A recent article in the Journal of the American Medical Association (JAMA) reports that from 2006 to 2010, the rate of TBI diagnoses jumped dramatically. But whether that increase is the result of better diagnosis procedures, public education, or an increase in risky behaviors remains unclear.
The statistics uncovered by the University of Pittsburgh School of Medicine are remarkable. TBI diagnoses increased at a rate 8 times the rate of ER visits in general. In 2006, the percent of ER visits resulting in a diagnosis of TBI was only 1.7%. But by 2010, TBI was a diagnosis in 29.1% of all ER cases.
Most of this increase came in the categories of “concussion” and “unspecified head injury” and often were accompanied by only minor injuries. Most ER patients were discharged directly from the ER rather than being admitted to the hospital. Falls accounted for a majority of the TBI diagnoses.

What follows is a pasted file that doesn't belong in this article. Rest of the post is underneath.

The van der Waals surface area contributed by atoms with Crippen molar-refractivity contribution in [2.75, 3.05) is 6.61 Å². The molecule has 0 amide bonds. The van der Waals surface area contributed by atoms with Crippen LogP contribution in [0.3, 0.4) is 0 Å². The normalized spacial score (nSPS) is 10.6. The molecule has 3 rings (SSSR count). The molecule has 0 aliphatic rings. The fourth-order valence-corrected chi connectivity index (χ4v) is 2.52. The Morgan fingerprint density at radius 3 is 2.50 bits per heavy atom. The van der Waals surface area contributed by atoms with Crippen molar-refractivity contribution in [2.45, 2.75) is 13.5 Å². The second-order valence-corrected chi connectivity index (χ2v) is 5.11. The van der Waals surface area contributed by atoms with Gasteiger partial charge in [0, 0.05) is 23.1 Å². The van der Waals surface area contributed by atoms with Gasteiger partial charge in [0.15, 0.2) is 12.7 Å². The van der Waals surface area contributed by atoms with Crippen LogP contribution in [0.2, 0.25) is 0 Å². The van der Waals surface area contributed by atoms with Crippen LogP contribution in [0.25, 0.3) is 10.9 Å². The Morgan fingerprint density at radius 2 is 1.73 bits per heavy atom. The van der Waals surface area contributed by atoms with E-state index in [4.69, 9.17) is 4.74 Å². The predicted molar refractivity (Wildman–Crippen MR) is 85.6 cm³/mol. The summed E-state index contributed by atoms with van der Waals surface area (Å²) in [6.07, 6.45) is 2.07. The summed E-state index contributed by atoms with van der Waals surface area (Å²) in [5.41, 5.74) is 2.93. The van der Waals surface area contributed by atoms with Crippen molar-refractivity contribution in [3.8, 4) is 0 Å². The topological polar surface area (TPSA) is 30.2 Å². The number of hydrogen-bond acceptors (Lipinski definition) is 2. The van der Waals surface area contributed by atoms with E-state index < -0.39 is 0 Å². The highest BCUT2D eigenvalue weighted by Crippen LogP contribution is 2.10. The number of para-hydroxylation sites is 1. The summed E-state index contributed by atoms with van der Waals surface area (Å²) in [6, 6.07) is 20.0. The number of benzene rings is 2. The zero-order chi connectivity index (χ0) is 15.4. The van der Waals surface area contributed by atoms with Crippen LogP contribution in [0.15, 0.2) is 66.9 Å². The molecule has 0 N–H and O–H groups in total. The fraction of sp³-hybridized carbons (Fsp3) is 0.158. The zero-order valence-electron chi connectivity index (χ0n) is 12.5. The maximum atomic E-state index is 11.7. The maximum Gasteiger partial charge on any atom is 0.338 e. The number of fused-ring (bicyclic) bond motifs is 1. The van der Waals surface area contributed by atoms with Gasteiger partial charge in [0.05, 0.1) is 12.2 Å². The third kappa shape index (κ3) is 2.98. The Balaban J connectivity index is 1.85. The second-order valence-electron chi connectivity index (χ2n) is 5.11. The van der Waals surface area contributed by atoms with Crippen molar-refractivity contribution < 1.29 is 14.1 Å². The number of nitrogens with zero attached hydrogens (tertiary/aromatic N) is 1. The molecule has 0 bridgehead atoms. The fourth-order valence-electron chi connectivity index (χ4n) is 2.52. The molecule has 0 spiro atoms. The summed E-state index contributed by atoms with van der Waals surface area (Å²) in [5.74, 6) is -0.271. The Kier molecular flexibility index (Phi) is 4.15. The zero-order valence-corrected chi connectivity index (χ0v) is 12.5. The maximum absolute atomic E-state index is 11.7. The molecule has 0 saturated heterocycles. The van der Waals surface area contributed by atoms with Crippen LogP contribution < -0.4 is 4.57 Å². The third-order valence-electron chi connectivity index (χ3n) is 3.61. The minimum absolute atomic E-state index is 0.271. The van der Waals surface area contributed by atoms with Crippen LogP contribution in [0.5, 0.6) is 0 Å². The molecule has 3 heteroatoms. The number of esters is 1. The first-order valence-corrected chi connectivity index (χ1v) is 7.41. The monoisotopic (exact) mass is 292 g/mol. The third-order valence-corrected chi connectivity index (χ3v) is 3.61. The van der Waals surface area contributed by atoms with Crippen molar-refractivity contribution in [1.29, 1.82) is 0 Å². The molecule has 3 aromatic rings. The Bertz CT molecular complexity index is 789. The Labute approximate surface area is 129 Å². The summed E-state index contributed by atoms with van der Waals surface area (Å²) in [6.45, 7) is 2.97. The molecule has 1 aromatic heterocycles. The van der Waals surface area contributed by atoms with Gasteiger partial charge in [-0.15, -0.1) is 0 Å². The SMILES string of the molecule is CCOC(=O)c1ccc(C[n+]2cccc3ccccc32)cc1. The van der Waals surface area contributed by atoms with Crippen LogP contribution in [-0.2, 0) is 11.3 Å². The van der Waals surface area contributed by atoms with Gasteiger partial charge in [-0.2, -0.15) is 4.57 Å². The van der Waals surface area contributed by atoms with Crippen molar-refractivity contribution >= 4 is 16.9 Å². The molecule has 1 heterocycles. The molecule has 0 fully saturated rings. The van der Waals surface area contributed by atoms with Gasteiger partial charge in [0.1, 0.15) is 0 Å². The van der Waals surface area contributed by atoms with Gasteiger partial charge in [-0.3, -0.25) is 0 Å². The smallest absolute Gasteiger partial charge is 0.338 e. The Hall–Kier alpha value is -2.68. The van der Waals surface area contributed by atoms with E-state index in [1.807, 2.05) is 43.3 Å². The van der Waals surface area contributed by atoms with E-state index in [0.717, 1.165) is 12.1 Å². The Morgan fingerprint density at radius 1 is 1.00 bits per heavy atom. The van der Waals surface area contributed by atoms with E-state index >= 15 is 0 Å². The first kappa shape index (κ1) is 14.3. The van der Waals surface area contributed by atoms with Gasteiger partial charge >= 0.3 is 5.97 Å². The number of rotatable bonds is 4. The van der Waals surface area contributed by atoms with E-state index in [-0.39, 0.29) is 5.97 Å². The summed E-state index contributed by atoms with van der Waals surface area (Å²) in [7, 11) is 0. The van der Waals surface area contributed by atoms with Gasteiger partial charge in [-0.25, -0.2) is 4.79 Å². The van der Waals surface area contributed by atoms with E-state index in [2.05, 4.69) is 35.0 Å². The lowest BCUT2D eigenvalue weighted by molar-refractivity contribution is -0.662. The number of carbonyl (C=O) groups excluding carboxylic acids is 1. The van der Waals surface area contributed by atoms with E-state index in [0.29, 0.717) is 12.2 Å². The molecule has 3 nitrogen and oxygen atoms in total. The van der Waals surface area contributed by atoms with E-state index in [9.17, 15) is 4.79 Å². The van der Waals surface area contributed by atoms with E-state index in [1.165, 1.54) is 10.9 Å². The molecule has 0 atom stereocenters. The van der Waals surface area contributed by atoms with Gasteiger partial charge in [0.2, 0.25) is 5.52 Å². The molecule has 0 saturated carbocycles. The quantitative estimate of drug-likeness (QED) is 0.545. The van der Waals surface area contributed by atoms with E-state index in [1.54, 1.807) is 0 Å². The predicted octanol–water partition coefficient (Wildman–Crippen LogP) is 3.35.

One journalist was quick to point to increased public awareness as the cause of the increase. This was tied to public service efforts of schools, athletic departments, and professional sports teams. But the researchers point out that the largest demographics of TBI patients were children under 3 and adults over 60. These are not exactly the sports-playing age groups.
Another explanation may be tied to increased TBI screening in general-admission emergency rooms. Most diagnoses were not coming trauma centers or pediatric emergency departments. Instead, the researchers noted a “high and increasing burden for TBI care at nonspecialized centers.”
TBI is a complicated condition that benefits greatly from early diagnosis. If non-specified emergency rooms are doing more careful screening for concussions and brain injuries, then that could lead to improved treatment and outcomes for the many people who suffer from TBI related to auto-accidents every year. If you know someone who suffers from the effect of TBI, contact the legal experts at Christensen Law to find out how you can get your medical expenses covered.